Xerox plans to mass-produce disposable ventilators

Staff Writer
By Staff Writer, ITWeb
Johannesburg, 14 Apr 2020

Xerox, known for making copiers, says it will be “rapidly scaling up” production of inexpensive, disposable ventilators that could serve as a critical stopgap for hospital-grade ventilators now in short supply amid the coronavirus pandemic.

Xerox is represented locally by Altron Bytes Document Solutions.

The US-based company confirmed to NBC News that it has a deal with Vortran Medical, a small medical device manufacturer in California, to scale up production of the Go2Vent, a low-cost resuscitation device commonly used by first responders in emergencies and disasters.

The companies aim to produce 150 000 to 200 000 devices a month by June and could produce as many as one million ventilators in the coming months.

They project making 40 000 ventilators this month alone. The Go2Vent is already FDA-approved, has been on the market for years, doesn’t require electricity and is relatively inexpensive.

Xerox plans to charge hospitals approximately $120 per unit.

“The partnership with Xerox has one clear goal – to help save as many lives as possible,” Vortran's co-founder and CEO, Gordon A Wong, MD, says in a statement. “For all of us, this will be the most important thing we ever do.”

According to Xerox, while the device is not a replacement for hospital-grade ventilators, it could help ease the pressure on states and health systems facing a crush of patients so severe that some hospitals have begun splitting ventilators to serve two patients at a time.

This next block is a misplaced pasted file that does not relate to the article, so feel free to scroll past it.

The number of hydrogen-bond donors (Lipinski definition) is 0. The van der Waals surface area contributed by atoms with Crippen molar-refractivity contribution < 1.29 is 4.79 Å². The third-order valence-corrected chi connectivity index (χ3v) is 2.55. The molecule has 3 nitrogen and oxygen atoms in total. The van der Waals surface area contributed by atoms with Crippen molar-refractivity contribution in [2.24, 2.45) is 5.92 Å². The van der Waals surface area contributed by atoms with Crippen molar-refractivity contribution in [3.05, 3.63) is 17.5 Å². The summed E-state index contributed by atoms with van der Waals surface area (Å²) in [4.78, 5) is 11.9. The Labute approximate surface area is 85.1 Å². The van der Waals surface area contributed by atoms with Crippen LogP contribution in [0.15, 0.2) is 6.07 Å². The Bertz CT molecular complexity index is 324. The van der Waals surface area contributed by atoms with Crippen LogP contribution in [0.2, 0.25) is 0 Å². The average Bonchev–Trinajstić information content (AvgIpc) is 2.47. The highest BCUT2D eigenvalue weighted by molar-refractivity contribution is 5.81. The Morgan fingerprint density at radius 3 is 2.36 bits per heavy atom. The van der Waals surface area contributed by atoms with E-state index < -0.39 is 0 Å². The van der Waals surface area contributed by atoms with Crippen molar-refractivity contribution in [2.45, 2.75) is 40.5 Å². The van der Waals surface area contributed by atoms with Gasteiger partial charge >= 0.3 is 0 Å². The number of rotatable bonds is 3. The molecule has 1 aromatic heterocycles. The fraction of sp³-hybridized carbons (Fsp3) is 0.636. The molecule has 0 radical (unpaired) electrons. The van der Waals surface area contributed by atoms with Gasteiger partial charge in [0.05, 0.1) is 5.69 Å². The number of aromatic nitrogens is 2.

At least another began using 3D printing to convert BiPap machines designed to be used for those with lung disease and sleep apnea, it adds.

“It takes off the overload on the system,” so the sickest patients can go onto the ICU-grade ventilators, Naresh Shanker, Xerox’s chief technology officer, says.

Those exhibiting lower-level symptoms, whom studies show account for the majority of coronavirus patients, can significantly benefit from the Go2Vent, he notes. The devices were widely used, for instance, around the 11 September 2001 terror attacks in New York and during the SARS outbreak 17 years ago.

The deal will also give major manufacturers, including Ford Motor, the time they need to ramp up production of hospital-grade ventilators, according to Sacramento-based Vortran.

Xerox says it plans to manufacture these FDA-approved ventilators and APM-Plus devices at its facility outside of Rochester, New York, where the company was founded and maintains a large presence, while Vortran will continue to make ventilators at its current facility in Sacramento, California.

The disposable Go2Vent can be set up within minutes and discarded after use by a single patient, says Xerox, adding that it can be operated on a compressor and could provide ventilatory support for up to 30 days.

“Given the shortage of ICU-grade ventilators, medical professionals are utilising tools like this and other technology to support patients who do not yet or no longer need an ICU-level breathing device, which can be freed up for another patient,” the companies say in a statement.